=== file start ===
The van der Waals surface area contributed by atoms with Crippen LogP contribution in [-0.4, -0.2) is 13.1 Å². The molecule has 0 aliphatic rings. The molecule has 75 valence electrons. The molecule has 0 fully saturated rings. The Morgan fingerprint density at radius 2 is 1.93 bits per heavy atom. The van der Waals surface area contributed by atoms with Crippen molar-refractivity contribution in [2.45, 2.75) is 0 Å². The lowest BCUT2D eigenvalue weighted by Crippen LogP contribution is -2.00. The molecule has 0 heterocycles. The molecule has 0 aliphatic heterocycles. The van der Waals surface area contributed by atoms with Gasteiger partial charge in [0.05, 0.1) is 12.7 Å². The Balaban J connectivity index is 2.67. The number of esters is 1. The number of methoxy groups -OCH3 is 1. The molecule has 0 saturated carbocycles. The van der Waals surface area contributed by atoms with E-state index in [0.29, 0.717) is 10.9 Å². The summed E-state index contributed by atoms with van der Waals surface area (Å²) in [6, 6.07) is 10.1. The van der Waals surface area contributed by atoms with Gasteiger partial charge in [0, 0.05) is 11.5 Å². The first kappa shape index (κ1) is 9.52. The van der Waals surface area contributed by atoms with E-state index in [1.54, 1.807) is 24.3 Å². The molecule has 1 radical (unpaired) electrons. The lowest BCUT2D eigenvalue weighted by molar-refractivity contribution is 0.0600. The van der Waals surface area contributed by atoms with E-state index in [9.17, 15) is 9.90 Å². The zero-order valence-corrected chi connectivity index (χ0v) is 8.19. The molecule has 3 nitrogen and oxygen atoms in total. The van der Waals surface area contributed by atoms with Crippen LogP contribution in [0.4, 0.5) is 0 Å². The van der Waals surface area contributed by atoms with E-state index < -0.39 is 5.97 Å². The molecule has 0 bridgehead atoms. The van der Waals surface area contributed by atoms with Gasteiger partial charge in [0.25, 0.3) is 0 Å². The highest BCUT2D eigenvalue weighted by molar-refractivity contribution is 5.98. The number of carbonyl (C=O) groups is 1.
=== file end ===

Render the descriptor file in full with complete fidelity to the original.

The van der Waals surface area contributed by atoms with Crippen LogP contribution in [-0.4, -0.2) is 13.1 Å². The molecule has 0 aliphatic rings. The molecule has 75 valence electrons. The molecule has 0 fully saturated rings. The Morgan fingerprint density at radius 2 is 1.93 bits per heavy atom. The van der Waals surface area contributed by atoms with Crippen molar-refractivity contribution in [2.45, 2.75) is 0 Å². The lowest BCUT2D eigenvalue weighted by Crippen LogP contribution is -2.00. The molecule has 0 heterocycles. The molecule has 0 aliphatic heterocycles. The van der Waals surface area contributed by atoms with Gasteiger partial charge in [0.05, 0.1) is 12.7 Å². The Balaban J connectivity index is 2.67. The number of esters is 1. The number of methoxy groups -OCH3 is 1. The molecule has 0 saturated carbocycles. The van der Waals surface area contributed by atoms with E-state index in [0.29, 0.717) is 10.9 Å². The summed E-state index contributed by atoms with van der Waals surface area (Å²) in [6, 6.07) is 10.1. The van der Waals surface area contributed by atoms with Gasteiger partial charge in [0, 0.05) is 11.5 Å². The first kappa shape index (κ1) is 9.52. The van der Waals surface area contributed by atoms with E-state index in [1.54, 1.807) is 24.3 Å². The molecule has 1 radical (unpaired) electrons. The lowest BCUT2D eigenvalue weighted by molar-refractivity contribution is 0.0600. The van der Waals surface area contributed by atoms with E-state index in [9.17, 15) is 9.90 Å². The zero-order valence-corrected chi connectivity index (χ0v) is 8.19. The molecule has 3 nitrogen and oxygen atoms in total. The van der Waals surface area contributed by atoms with Crippen LogP contribution in [0.4, 0.5) is 0 Å². The van der Waals surface area contributed by atoms with E-state index < -0.39 is 5.97 Å². The molecule has 0 bridgehead atoms. The van der Waals surface area contributed by atoms with Gasteiger partial charge in [0.25, 0.3) is 0 Å². The highest BCUT2D eigenvalue weighted by molar-refractivity contribution is 5.98. The number of carbonyl (C=O) groups is 1.